Last week The Washington Post published a piece about black millennials and voting, the headline of which boldly declared: “Despite Black Lives Matter, young black Americans aren’t voting in higher numbers.” The headline and the story were both unsurprising and frustrating, a disturbing affirmation that, for all of the talk about young black America in the media, we’re still far from understood.
Unlike white millennials, we aren’t allowed to deviate from norms, to be untraditional. We have to follow strict standards and conventions. We have to be acceptable and respectable. We can’t have nuanced views and ideology, and if we have the nerve, the audacity to be angry, we better have something to show for it.
The Post’s article only affirms that sentiment, and as the primary election post-mortems begin, we can expect to hear a lot more of it. The piece claims that, despite all the work and visibility of groups like Black Lives Matter, there’s been a decrease in young black voting in 2016, implying that the movement has failed to produce electoral success. “The generation of African Americans pushing criminal-justice issues and institutional racism to the forefront of the presidential election had little effect at the ballot box during this primary season,” it notes, before pivoting to a “concerned” conversation over black youth turnout.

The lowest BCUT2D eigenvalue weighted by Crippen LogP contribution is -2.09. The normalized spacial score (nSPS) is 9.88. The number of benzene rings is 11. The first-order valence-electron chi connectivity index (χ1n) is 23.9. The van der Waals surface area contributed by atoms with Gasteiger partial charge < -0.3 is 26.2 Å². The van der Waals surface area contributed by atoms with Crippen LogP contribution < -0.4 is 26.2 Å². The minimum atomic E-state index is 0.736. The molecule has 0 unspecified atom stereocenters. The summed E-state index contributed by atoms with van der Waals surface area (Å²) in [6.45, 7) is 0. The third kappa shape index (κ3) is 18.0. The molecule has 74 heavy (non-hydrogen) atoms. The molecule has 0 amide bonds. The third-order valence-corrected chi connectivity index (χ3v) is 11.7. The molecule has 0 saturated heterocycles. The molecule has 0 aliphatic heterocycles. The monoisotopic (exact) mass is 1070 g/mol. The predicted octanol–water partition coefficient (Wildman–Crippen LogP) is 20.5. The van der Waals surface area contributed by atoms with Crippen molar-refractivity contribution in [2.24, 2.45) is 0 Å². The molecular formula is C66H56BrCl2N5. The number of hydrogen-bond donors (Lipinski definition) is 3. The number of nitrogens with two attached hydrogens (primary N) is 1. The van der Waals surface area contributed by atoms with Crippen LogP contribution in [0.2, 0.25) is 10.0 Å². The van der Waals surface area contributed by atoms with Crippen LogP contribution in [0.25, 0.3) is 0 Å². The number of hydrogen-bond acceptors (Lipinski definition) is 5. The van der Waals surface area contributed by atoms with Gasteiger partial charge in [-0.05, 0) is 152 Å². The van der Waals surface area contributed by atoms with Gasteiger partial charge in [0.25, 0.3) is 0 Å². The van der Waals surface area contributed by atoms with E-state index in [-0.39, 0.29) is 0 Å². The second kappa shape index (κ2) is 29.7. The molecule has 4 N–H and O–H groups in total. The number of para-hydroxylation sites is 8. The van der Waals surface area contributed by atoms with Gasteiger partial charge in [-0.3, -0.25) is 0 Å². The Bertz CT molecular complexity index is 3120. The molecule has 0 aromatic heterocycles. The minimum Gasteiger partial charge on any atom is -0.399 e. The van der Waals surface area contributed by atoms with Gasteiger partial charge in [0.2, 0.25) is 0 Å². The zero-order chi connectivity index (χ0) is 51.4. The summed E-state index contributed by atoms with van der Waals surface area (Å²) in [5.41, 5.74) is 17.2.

But there’s a problem with that frame—actually, a few of them. First, Black Lives Matter never claimed to represent all black youth or be responsible for mobilizing an entire generation at the polls. Black Lives Matter organizers have said repeatedly that voter mobilization isn’t a priority and that they were not endorsing a presidential candidate in this election.
Black Lives Matter activist and California State University professor Melina Abdullah summed up the strategy on Democracy Now! in early March: “We’re not telling people not to vote, we’re simply not endorsing any presidential candidate, recognizing that where we want to put our time and energy is in the development of people to act in their own interests and on their own behalf.”
Alicia Garza, one of the founders of Black Lives Matter echoed that sentiment, telling the Associated Press that the movement was too young and new to endorse a presidential candidate, while revealing some skepticism over getting into the electoral politics game. “Black Lives Matter as a network will not, does not, has not, ain’t going to endorse any candidates,” Garza said. “Now if there are activists within the movement that want to do that independently, they should feel free and if that’s what makes sense for their local conditions, that’s fantastic. But as a network, that’s not work we’re engaged in yet.”